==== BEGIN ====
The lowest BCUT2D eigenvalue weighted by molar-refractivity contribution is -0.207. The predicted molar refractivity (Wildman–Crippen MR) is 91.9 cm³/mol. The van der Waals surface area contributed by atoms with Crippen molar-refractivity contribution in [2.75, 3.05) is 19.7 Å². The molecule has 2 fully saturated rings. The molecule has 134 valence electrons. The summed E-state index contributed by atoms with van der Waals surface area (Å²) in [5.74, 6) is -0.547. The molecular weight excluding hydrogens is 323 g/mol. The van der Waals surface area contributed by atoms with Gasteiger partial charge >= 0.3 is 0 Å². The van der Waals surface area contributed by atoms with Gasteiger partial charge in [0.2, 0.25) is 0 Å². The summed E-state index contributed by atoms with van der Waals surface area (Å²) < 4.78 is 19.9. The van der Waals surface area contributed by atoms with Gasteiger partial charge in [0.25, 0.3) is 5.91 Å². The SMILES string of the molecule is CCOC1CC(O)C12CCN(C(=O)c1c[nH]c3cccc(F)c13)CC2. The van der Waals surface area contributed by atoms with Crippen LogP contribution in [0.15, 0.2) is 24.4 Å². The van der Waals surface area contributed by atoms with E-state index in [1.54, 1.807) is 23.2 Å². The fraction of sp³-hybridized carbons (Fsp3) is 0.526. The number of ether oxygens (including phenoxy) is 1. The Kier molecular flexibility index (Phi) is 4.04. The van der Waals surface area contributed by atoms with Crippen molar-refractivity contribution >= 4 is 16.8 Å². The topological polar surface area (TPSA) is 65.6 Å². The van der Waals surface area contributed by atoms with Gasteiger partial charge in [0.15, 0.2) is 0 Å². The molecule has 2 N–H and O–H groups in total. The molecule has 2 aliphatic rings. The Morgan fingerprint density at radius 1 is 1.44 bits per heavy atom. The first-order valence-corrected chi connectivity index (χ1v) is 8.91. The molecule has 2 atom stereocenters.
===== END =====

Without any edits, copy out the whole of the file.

The lowest BCUT2D eigenvalue weighted by molar-refractivity contribution is -0.207. The predicted molar refractivity (Wildman–Crippen MR) is 91.9 cm³/mol. The van der Waals surface area contributed by atoms with Crippen molar-refractivity contribution in [2.75, 3.05) is 19.7 Å². The molecule has 2 fully saturated rings. The molecule has 134 valence electrons. The summed E-state index contributed by atoms with van der Waals surface area (Å²) in [5.74, 6) is -0.547. The molecular weight excluding hydrogens is 323 g/mol. The van der Waals surface area contributed by atoms with Gasteiger partial charge >= 0.3 is 0 Å². The van der Waals surface area contributed by atoms with Gasteiger partial charge in [0.2, 0.25) is 0 Å². The summed E-state index contributed by atoms with van der Waals surface area (Å²) < 4.78 is 19.9. The van der Waals surface area contributed by atoms with Gasteiger partial charge in [0.25, 0.3) is 5.91 Å². The SMILES string of the molecule is CCOC1CC(O)C12CCN(C(=O)c1c[nH]c3cccc(F)c13)CC2. The van der Waals surface area contributed by atoms with Crippen LogP contribution in [0.15, 0.2) is 24.4 Å². The van der Waals surface area contributed by atoms with E-state index in [1.54, 1.807) is 23.2 Å². The fraction of sp³-hybridized carbons (Fsp3) is 0.526. The number of ether oxygens (including phenoxy) is 1. The Kier molecular flexibility index (Phi) is 4.04. The van der Waals surface area contributed by atoms with Crippen molar-refractivity contribution >= 4 is 16.8 Å². The topological polar surface area (TPSA) is 65.6 Å². The van der Waals surface area contributed by atoms with Gasteiger partial charge in [0.15, 0.2) is 0 Å². The molecule has 2 N–H and O–H groups in total. The molecule has 2 aliphatic rings. The Morgan fingerprint density at radius 1 is 1.44 bits per heavy atom. The first-order valence-corrected chi connectivity index (χ1v) is 8.91. The molecule has 2 atom stereocenters.